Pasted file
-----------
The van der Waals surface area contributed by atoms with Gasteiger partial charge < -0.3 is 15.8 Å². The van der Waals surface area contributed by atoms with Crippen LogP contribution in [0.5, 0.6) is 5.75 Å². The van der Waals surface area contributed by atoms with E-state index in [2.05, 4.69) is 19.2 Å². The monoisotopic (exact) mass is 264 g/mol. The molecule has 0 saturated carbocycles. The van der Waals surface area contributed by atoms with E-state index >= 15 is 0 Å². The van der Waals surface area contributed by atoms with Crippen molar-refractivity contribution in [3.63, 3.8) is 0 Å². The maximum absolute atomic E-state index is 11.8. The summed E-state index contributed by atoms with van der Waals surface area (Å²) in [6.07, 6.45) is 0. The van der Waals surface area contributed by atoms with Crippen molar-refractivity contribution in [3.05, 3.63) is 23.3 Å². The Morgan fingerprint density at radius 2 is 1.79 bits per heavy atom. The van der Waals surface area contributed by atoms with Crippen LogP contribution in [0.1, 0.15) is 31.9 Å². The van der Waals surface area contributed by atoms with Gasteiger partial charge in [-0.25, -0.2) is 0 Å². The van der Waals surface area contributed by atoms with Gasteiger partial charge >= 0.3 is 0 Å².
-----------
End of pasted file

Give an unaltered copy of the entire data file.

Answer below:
The van der Waals surface area contributed by atoms with Gasteiger partial charge < -0.3 is 15.8 Å². The van der Waals surface area contributed by atoms with Crippen LogP contribution in [0.5, 0.6) is 5.75 Å². The van der Waals surface area contributed by atoms with E-state index in [2.05, 4.69) is 19.2 Å². The monoisotopic (exact) mass is 264 g/mol. The molecule has 0 saturated carbocycles. The van der Waals surface area contributed by atoms with E-state index >= 15 is 0 Å². The van der Waals surface area contributed by atoms with Crippen molar-refractivity contribution in [3.63, 3.8) is 0 Å². The maximum absolute atomic E-state index is 11.8. The summed E-state index contributed by atoms with van der Waals surface area (Å²) in [6.07, 6.45) is 0. The van der Waals surface area contributed by atoms with Crippen molar-refractivity contribution in [3.05, 3.63) is 23.3 Å². The Morgan fingerprint density at radius 2 is 1.79 bits per heavy atom. The van der Waals surface area contributed by atoms with Crippen LogP contribution in [0.1, 0.15) is 31.9 Å². The van der Waals surface area contributed by atoms with Gasteiger partial charge in [-0.25, -0.2) is 0 Å². The van der Waals surface area contributed by atoms with Gasteiger partial charge >= 0.3 is 0 Å².